A huge 221-tonne machine has arrived in a South Australian port, en route to support what will be the biggest solar farm in Victoria, the 200MW Kiamal solar project near Ouyen.
The machine pictured above is known as a “synchronous condenser”. It is the first to be installed at a major solar farm in Australia, but it could become a common if somewhat controversial addition to Australia’s main grids in coming years as the penetration of wind and solar farms increases dramatically.
This 190MVAr machine, made by Siemens, will deliver fault current injection and inertia at the point of connection for the Kiamal solar farm being built by Total Eren, that company’s first greenfields solar project in the country.
Kiamal will supply electricity to Mars Australia – part of that company’s push to 100 per cent renewable electricity supply – as well as to retailers Alinta Energy and Flow Power, along with Zero Emissions Water, a new entity representing 13 Victorian water corporations, and will also deliver large-scale generation certificates for retailer Origin Energy.
A second 150MW stage at Kiamal is also planned, after signing a major off-take agreement with Snowy Hydro – making it one of the eight projects that formed part of Snowy Hydro’s boast that it had secured “firm” wind and solar for well below the current price of wholesale power in Australia.
The Kiamal syncon was required by the Australian Energy Market Operator and local network owner Ausnet to ensure “system strength” in that part of the grid, dubbed the “rhombus of regret” because of the shape of the local network which is struggling under the rush of wind and solar projects in the area.
The additional cost is believed to be in the “tens of millions”.
Total Eren achieved financial close after the start of construction, when it brought in the Clean Energy Finance Corporation as an equity investor with a $51 million stake.
The use of syncons has raised eyebrows in some quarters because it is decades-old technology and some wonder if there are not smarter, more modern solutions. And there has been criticism about the costs imposed on certain developers and accusations of an “over-build” of syncon capacity.
ElectraNet, the South Australia transmission company, is installing four synchronous condensers around its network which it says will reduce the need for gas generators to continue operating in times of high wind and solar output. This will lower prices and emissions, it says, as the syncons do not burn fuel but simply rotate after being kick-started by a “pony” motor.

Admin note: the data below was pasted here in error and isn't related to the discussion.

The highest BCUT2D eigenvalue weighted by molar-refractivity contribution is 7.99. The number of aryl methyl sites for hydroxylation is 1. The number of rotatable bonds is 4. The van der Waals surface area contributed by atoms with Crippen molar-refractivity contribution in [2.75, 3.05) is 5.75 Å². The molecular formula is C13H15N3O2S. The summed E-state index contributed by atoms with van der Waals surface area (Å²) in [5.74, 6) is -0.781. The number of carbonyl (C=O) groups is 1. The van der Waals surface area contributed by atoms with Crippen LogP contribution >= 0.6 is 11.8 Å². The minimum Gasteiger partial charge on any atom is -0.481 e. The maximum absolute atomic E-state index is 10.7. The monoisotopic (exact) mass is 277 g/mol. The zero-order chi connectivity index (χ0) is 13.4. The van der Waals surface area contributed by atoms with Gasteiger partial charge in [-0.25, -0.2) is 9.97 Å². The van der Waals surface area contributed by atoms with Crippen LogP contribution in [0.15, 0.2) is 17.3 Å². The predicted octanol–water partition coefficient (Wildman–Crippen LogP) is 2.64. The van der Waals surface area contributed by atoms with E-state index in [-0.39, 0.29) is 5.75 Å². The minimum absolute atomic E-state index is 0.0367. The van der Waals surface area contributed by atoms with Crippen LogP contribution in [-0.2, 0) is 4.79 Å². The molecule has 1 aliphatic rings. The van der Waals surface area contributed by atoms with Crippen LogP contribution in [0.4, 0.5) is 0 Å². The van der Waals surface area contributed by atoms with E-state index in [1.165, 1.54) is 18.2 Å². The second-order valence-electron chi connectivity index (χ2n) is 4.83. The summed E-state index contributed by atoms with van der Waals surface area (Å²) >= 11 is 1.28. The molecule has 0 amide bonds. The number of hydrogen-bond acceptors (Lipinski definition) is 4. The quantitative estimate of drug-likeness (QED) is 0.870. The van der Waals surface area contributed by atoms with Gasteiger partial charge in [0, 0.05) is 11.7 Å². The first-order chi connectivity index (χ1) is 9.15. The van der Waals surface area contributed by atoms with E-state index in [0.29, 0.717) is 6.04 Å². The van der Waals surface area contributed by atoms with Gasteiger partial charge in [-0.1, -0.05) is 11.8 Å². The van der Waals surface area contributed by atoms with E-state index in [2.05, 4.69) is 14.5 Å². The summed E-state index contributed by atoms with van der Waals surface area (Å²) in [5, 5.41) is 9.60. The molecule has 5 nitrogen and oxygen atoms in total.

AEMO has also recommended another syncon be installed in Victoria, along with half a dozen “shunt reactors” – effectively transformer upgrades – to assist with system strength and voltage requirements in that grid (at a proposed total cost of around $69 million).
The fact that AEMO is putting this proposal together as a “regulated investment” recommendation for networks should reassure wind and solar developers in the region, although it may not obviate all such needs.
In NSW, numerous wind and solar farms have been asked to install multiple syncons, even though they are located in the same region and share the same sub-station.
These include the Finley solar farm, the Darlington solar farm, and also, it is believed, the Silverton solar farm. Part of the issue is that under Australia’s often archaic rules, the network owner – in this case Transgrid – is unable to to breach “confidentiality” over other projects, so a “common” solution cannot be reached.
So each project is being asked to install their own equipment. These rules are now being addressed by the Australian Energy Market Commissions.
Another project asked to install a syncon is the Murra Warra wind farm in Victoria.
The difference between South Australia’s co-ordinated installation of syncons, and the apparent ad-hoc installation in other states is explained by the fact that only once a broad network “problem” has been identified by AEMO, as it has in South Australia, then it can put forward a proposal under the regulated investment test.
That recommendation is subject to approval from the regulator – but if it does go ahead then it is built into the allowable spending by the network and shifts the cost burden away from the renewable energy developers.
The picture above was posted last Friday on LinkedIn by Flinders Ports, which noted the machine had arrived on one of the largest roll-on, roll-off ships in the world, the 265m long Salome, and was safely discharged ashore on Monday.